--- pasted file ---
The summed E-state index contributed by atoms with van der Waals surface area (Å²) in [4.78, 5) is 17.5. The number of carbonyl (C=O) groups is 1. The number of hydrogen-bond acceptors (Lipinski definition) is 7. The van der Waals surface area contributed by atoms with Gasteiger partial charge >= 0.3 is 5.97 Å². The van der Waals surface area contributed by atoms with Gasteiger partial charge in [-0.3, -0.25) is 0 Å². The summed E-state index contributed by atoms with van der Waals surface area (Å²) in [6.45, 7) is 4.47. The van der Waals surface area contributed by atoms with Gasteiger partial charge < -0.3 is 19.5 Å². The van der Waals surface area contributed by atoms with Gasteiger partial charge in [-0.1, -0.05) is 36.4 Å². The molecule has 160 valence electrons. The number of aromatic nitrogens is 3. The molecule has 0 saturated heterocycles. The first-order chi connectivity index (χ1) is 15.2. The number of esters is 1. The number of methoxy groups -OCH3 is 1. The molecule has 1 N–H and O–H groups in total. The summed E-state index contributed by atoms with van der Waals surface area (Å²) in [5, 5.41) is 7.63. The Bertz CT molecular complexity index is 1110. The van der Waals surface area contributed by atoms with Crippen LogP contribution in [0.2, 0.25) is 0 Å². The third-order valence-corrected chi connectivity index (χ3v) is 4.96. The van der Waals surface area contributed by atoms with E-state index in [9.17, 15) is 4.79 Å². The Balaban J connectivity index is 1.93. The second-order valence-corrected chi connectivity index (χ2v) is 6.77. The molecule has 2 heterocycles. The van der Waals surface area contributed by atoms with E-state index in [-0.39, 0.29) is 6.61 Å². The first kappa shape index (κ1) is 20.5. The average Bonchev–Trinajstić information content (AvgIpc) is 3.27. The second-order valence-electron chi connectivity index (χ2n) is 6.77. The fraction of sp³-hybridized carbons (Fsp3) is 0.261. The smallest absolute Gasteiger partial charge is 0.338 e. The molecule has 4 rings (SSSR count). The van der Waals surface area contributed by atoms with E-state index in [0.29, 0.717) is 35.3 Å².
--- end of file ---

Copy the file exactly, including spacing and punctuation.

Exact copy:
The summed E-state index contributed by atoms with van der Waals surface area (Å²) in [4.78, 5) is 17.5. The number of carbonyl (C=O) groups is 1. The number of hydrogen-bond acceptors (Lipinski definition) is 7. The van der Waals surface area contributed by atoms with Gasteiger partial charge >= 0.3 is 5.97 Å². The van der Waals surface area contributed by atoms with Gasteiger partial charge in [-0.3, -0.25) is 0 Å². The summed E-state index contributed by atoms with van der Waals surface area (Å²) in [6.45, 7) is 4.47. The van der Waals surface area contributed by atoms with Gasteiger partial charge < -0.3 is 19.5 Å². The van der Waals surface area contributed by atoms with Gasteiger partial charge in [-0.1, -0.05) is 36.4 Å². The molecule has 160 valence electrons. The number of aromatic nitrogens is 3. The molecule has 0 saturated heterocycles. The first-order chi connectivity index (χ1) is 15.2. The number of esters is 1. The number of methoxy groups -OCH3 is 1. The molecule has 1 N–H and O–H groups in total. The summed E-state index contributed by atoms with van der Waals surface area (Å²) in [5, 5.41) is 7.63. The Bertz CT molecular complexity index is 1110. The van der Waals surface area contributed by atoms with Crippen LogP contribution in [0.2, 0.25) is 0 Å². The third-order valence-corrected chi connectivity index (χ3v) is 4.96. The van der Waals surface area contributed by atoms with E-state index in [9.17, 15) is 4.79 Å². The Balaban J connectivity index is 1.93. The second-order valence-corrected chi connectivity index (χ2v) is 6.77. The molecule has 2 heterocycles. The van der Waals surface area contributed by atoms with E-state index in [-0.39, 0.29) is 6.61 Å². The first kappa shape index (κ1) is 20.5. The average Bonchev–Trinajstić information content (AvgIpc) is 3.27. The second-order valence-electron chi connectivity index (χ2n) is 6.77. The fraction of sp³-hybridized carbons (Fsp3) is 0.261. The smallest absolute Gasteiger partial charge is 0.338 e. The molecule has 4 rings (SSSR count). The van der Waals surface area contributed by atoms with E-state index in [0.29, 0.717) is 35.3 Å².